Cancer researchers discover drug-resistance mechanisms in most common type of melanoma

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Kim Irwin
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Researchers with UCLA's Jonsson Comprehensive Cancer Center have found that melanoma patients whose cancers are caused by mutation of the BRAF gene become resistant to a promising targeted treatment through another genetic mutation or through the overexpression of a cell-surface protein, both driving survival of the cancer and accounting for relapse.
The findings, published Nov. 24 in the early online edition of the peer-reviewed journal Nature, could result in the development of new targeted therapies to fight resistance once a patient stops responding and the cancer begins to grow again, said Dr. Roger Lo, senior author of the study.
In a clinical trial at the Jonsson Cancer Center and other locations, patients with BRAF-mutated metastatic melanoma have been responding very well to an experimental drug, PLX4032. However, the responses are short-lived, averaging seven to nine months in duration, because the cancer gets around the blockade put up by the drug, which targets the BRAF mutation found in 50 to 60 percent of melanoma patients.
Lo and his team spent two years studying tissue taken from patients enrolled in the Jonsson Cancer Center study to try to determine the mechanism of the resistance. They also developed drug-resistant cell lines to study, in collaboration with another Jonsson Cancer Center team led by Dr. Antoni Ribas, an associate professor of hematology–oncology.
It had been theorized that BRAF was finding a way around the experimental drug by developing a secondary mutation. However, Lo determined this was not the case — an important finding because it means that second-generation drugs targeting BRAF would not work and therefore should not be developed, saving precious time.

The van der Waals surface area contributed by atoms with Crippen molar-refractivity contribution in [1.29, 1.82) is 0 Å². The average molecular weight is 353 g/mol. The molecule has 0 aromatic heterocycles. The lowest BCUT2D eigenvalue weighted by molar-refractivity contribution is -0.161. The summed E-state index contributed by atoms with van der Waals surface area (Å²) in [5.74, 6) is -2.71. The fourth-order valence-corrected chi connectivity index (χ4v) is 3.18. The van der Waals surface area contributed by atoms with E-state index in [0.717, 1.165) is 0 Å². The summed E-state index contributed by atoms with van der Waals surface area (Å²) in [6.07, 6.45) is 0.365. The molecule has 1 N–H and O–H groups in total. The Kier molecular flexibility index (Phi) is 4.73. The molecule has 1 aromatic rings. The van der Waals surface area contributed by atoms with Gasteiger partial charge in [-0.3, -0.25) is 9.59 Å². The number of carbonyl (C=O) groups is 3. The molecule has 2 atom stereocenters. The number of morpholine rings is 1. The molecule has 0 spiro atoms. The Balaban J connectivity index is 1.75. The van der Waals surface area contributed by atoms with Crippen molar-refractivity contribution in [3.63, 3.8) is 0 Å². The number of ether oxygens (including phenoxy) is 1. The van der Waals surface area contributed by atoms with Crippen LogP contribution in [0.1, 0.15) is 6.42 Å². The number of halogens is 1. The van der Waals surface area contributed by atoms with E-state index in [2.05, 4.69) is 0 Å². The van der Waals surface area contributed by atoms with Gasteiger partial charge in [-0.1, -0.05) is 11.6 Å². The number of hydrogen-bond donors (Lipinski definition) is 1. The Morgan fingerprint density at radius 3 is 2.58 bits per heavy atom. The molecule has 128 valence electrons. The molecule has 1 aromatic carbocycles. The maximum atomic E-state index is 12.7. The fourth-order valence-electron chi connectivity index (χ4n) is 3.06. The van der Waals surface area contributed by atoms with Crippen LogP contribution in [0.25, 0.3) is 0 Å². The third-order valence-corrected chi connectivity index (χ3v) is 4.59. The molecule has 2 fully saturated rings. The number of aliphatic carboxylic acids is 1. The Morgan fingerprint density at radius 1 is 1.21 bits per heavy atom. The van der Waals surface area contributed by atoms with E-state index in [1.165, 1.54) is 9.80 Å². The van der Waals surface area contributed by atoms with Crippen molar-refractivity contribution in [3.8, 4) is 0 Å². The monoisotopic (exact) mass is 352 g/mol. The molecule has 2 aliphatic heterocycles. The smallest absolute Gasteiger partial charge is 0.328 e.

Lo, an assistant professor of dermatology at UCLA, admits that while his team was studying resistance, they expected to find secondary mutations in BRAF.
"We were surprised that we couldn't find a single case where a secondary mutation in BRAF was driving drug resistance," he said. "In a big portion of cases where cancers acquire resistance to targeted drugs, the oncogene being targeted finds a way to get around the drug by developing other, additional mutations."
Cancers, Lo said, are very adept at finding ways around the drugs being used to fight them.
"You hit it with an axe, but the cancer soon finds a way to mitigate the effects of the axe," he said.
Lo and his team found that these mutually exclusive mechanisms of acquired drug resistance account for about 40 percent of the patients who were treated with PLX4032 and later acquired resistance to it.
In some cases, Lo found that the cancer cells began overexpressing a cell-surface protein that created an alternate survival pathway for the cancer while the BRAF survival pathway was being blocked by PLX4032. In other cases, a second oncogene, NRAS, became mutated, allowing the cancer to short-circuit the PLX4032-inhibited BRAF mutation and reactivate the BRAF survival pathway. PLX4032 does not target the NRAS mutation, so the cancer can begin to regrow.